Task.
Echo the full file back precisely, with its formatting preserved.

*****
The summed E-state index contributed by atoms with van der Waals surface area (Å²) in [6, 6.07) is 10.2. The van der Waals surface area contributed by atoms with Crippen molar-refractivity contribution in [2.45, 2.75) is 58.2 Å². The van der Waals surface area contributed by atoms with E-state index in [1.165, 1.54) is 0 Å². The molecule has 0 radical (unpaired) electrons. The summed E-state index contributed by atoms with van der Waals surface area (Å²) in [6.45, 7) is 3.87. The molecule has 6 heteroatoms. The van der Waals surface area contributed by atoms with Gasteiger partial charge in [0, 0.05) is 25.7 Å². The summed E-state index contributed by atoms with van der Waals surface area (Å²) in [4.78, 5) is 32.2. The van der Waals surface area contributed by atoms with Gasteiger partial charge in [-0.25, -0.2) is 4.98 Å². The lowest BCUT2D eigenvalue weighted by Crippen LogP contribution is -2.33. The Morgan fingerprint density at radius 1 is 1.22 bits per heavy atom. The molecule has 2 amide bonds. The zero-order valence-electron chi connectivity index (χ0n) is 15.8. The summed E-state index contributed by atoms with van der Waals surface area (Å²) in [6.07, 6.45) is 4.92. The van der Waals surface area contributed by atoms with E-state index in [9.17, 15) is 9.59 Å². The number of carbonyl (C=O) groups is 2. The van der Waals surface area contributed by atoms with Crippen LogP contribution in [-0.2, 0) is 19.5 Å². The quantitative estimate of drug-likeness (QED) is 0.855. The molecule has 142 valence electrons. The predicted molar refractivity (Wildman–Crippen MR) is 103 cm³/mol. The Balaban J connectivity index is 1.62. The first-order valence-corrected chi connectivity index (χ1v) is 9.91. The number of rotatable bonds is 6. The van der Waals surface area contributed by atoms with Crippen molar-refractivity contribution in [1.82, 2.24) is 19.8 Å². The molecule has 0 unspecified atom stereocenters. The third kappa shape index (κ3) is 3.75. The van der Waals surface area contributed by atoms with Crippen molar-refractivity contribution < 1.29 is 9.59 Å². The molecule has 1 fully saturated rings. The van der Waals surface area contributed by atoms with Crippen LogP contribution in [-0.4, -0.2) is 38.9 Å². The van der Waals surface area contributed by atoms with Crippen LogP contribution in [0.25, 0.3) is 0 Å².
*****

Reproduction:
The summed E-state index contributed by atoms with van der Waals surface area (Å²) in [6, 6.07) is 10.2. The van der Waals surface area contributed by atoms with Crippen molar-refractivity contribution in [2.45, 2.75) is 58.2 Å². The van der Waals surface area contributed by atoms with E-state index in [1.165, 1.54) is 0 Å². The molecule has 0 radical (unpaired) electrons. The summed E-state index contributed by atoms with van der Waals surface area (Å²) in [6.45, 7) is 3.87. The molecule has 6 heteroatoms. The van der Waals surface area contributed by atoms with Gasteiger partial charge in [0, 0.05) is 25.7 Å². The summed E-state index contributed by atoms with van der Waals surface area (Å²) in [4.78, 5) is 32.2. The van der Waals surface area contributed by atoms with Gasteiger partial charge in [-0.25, -0.2) is 4.98 Å². The lowest BCUT2D eigenvalue weighted by Crippen LogP contribution is -2.33. The Morgan fingerprint density at radius 1 is 1.22 bits per heavy atom. The molecule has 2 amide bonds. The zero-order valence-electron chi connectivity index (χ0n) is 15.8. The summed E-state index contributed by atoms with van der Waals surface area (Å²) in [6.07, 6.45) is 4.92. The van der Waals surface area contributed by atoms with E-state index in [9.17, 15) is 9.59 Å². The number of carbonyl (C=O) groups is 2. The van der Waals surface area contributed by atoms with Crippen LogP contribution in [-0.2, 0) is 19.5 Å². The quantitative estimate of drug-likeness (QED) is 0.855. The molecule has 142 valence electrons. The predicted molar refractivity (Wildman–Crippen MR) is 103 cm³/mol. The Balaban J connectivity index is 1.62. The first-order valence-corrected chi connectivity index (χ1v) is 9.91. The number of rotatable bonds is 6. The van der Waals surface area contributed by atoms with Crippen molar-refractivity contribution in [1.82, 2.24) is 19.8 Å². The molecule has 0 unspecified atom stereocenters. The third kappa shape index (κ3) is 3.75. The van der Waals surface area contributed by atoms with Crippen molar-refractivity contribution < 1.29 is 9.59 Å². The molecule has 1 fully saturated rings. The van der Waals surface area contributed by atoms with Crippen LogP contribution in [-0.4, -0.2) is 38.9 Å². The van der Waals surface area contributed by atoms with Crippen LogP contribution in [0.25, 0.3) is 0 Å².